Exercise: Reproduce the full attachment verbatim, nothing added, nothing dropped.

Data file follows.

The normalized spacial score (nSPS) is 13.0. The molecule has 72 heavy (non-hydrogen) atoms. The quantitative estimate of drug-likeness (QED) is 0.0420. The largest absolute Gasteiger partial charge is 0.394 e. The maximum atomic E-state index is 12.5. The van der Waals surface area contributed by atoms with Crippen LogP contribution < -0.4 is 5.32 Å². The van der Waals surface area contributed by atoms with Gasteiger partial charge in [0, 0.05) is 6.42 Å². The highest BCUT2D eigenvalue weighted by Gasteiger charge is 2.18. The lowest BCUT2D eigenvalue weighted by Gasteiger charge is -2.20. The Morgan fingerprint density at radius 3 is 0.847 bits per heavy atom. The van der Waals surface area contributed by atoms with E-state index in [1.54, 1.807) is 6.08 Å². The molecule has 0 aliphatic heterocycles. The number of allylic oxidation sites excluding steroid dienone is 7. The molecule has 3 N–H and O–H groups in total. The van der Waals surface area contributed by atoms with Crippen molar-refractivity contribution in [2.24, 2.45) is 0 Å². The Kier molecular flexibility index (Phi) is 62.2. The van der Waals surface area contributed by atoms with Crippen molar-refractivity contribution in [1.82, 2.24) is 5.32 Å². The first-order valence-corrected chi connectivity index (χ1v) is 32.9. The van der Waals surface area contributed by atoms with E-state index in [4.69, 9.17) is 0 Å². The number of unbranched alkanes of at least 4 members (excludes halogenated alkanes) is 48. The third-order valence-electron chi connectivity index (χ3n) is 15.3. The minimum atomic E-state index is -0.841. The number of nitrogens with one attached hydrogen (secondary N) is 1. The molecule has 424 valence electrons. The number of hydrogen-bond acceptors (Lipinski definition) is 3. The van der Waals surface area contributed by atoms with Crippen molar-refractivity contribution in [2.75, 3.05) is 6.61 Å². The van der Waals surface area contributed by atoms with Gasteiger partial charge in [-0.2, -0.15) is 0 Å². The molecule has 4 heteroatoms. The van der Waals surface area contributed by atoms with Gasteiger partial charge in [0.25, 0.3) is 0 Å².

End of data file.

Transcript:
The normalized spacial score (nSPS) is 13.0. The molecule has 72 heavy (non-hydrogen) atoms. The quantitative estimate of drug-likeness (QED) is 0.0420. The largest absolute Gasteiger partial charge is 0.394 e. The maximum atomic E-state index is 12.5. The van der Waals surface area contributed by atoms with Crippen LogP contribution < -0.4 is 5.32 Å². The van der Waals surface area contributed by atoms with Gasteiger partial charge in [0, 0.05) is 6.42 Å². The highest BCUT2D eigenvalue weighted by Gasteiger charge is 2.18. The lowest BCUT2D eigenvalue weighted by Gasteiger charge is -2.20. The Morgan fingerprint density at radius 3 is 0.847 bits per heavy atom. The van der Waals surface area contributed by atoms with E-state index in [1.54, 1.807) is 6.08 Å². The molecule has 0 aliphatic heterocycles. The number of allylic oxidation sites excluding steroid dienone is 7. The molecule has 3 N–H and O–H groups in total. The van der Waals surface area contributed by atoms with Crippen molar-refractivity contribution in [2.24, 2.45) is 0 Å². The Kier molecular flexibility index (Phi) is 62.2. The van der Waals surface area contributed by atoms with Crippen molar-refractivity contribution in [1.82, 2.24) is 5.32 Å². The first-order valence-corrected chi connectivity index (χ1v) is 32.9. The van der Waals surface area contributed by atoms with E-state index in [4.69, 9.17) is 0 Å². The number of unbranched alkanes of at least 4 members (excludes halogenated alkanes) is 48. The third-order valence-electron chi connectivity index (χ3n) is 15.3. The minimum atomic E-state index is -0.841. The number of nitrogens with one attached hydrogen (secondary N) is 1. The molecule has 424 valence electrons. The number of hydrogen-bond acceptors (Lipinski definition) is 3. The van der Waals surface area contributed by atoms with Crippen molar-refractivity contribution in [2.75, 3.05) is 6.61 Å². The van der Waals surface area contributed by atoms with Gasteiger partial charge in [-0.2, -0.15) is 0 Å². The molecule has 4 heteroatoms. The van der Waals surface area contributed by atoms with Gasteiger partial charge in [0.25, 0.3) is 0 Å².